William Epps

'The world went black'

William Epps recalls a particularly dangerous V1 raid.

The challenges of war

William Epps talks about becoming the man of the house at a young age.

Recollections of the turmoils of war.

Memories of the Blitz

At the outbreak of war William was four years old and living with his parents in RAF housing at RAF Cranwell in Lincolnshire where his father was stationed. In 1940 William’s father was posted to the Air Ministry in London and the family relocated to Brockley in southeast London. The family had not lived in London long before the bombing began:   

‘There was one night, there was a lot of noise, my mother took me to the back bedroom window, we looked out towards East London and all you could see was the sky was totally red. Searchlights crisscrossing the sky and, as I say, an awful lot of noise and that was the beginning of the Blitz.’

‘As the Blitz got worse and we [were] now spending most nights in an Anderson shelter in the garden. I used to lie there in the bunk listening to the bombs whistling and guns exploding, you know, the shells exploding and guns firing and then the all clear would go and you go outside and look at that nights damage.’

'The world went black'

'I saw something glowing coming towards me and then I knew nothing and then the next thing I knew there were air raid people pulling bricks and rubble off me.'

Following the death of a neighbour during an air raid, William’s father decided to move the family to the country. The family stayed in a village near Cranleigh, Surrey, until 1942 when William’s father was stationed at Biggin Hill and they moved to Keston. While at Keston William experienced the V1 and V2 rockets:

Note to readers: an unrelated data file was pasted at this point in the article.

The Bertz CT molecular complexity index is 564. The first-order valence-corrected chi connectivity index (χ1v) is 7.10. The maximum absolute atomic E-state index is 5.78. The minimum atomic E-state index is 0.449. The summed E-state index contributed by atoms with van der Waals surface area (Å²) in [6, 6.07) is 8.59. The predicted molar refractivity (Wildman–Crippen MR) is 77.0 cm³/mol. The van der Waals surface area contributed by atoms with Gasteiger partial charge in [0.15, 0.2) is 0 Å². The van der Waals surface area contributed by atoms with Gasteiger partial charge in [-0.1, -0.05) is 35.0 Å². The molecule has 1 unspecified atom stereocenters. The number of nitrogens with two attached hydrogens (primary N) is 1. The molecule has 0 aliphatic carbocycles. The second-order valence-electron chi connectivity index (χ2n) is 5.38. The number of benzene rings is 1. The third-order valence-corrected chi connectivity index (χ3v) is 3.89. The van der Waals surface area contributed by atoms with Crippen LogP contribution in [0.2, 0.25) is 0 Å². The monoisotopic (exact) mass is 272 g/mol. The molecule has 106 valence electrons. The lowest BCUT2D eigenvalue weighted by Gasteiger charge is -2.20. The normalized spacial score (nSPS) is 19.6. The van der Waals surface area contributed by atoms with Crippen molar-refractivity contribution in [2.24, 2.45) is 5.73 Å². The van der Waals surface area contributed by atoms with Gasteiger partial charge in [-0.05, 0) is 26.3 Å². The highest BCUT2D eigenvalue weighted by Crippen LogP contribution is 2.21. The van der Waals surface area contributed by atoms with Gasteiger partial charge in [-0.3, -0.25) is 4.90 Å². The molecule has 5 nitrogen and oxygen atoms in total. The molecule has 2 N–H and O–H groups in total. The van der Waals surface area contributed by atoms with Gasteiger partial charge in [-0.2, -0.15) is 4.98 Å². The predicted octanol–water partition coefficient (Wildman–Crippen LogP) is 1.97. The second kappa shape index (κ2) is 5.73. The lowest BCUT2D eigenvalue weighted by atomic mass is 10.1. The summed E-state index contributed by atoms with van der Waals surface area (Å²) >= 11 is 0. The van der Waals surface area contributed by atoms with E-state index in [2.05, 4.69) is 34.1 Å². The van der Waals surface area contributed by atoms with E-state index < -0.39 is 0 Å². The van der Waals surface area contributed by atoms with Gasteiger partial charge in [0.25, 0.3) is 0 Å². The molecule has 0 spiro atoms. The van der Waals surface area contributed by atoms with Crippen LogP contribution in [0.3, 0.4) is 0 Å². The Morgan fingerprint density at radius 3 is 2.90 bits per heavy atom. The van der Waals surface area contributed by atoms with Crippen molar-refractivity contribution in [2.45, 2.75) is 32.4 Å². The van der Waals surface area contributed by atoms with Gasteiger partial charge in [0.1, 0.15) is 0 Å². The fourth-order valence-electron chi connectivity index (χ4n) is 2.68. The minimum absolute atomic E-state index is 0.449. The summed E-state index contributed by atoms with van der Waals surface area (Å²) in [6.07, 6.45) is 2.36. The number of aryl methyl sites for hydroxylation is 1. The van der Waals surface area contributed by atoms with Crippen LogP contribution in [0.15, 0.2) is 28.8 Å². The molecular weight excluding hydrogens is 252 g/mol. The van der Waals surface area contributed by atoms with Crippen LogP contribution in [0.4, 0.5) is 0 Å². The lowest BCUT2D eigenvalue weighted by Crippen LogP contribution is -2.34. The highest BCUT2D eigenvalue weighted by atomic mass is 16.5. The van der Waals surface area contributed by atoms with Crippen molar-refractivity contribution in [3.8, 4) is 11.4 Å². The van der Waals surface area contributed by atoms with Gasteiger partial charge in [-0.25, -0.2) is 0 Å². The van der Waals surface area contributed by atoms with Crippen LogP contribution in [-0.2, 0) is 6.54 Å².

‘I was playing a bit of knock-out cricket in the road with some friends in Lake Road Crest...and a doodlebug cut out right over the village and we looked up and instead of gliding it was coming straight down...[We] ran into the alleyway and as we were getting to the alleyway all I...know the world went black. I saw something glowing coming towards me and then I knew nothing and then the next thing I knew there were air raid people pulling bricks and rubble off me. I was still buried from the shoulders downwards...gradually they got me out asked me if I could stand I stood so they said, ‘Are you ok lad?’, so I said I was fine. It was this awful dusty smell that you got in the Blitz which I hadn’t encountered since living in Brockley.’

In 1944 the family relocated once again, this time to Broadstairs after his father was posted to Manston.


William Epps
William Epps (51k)
To read more about William's wartime experiences in his own words please press the above link.

Interview with William Epps
Interview with William Epps (138k)
To read the full transcript of William's interview please press the above link.

'The world went black'
'The world went black' (89k)
Transcript of audio clip with William Epps.

The challenges of war
The challenges of war (83k)
Transcript of audio clip with William Epps.

This page was added by Malin Lundin on 22/02/2012.

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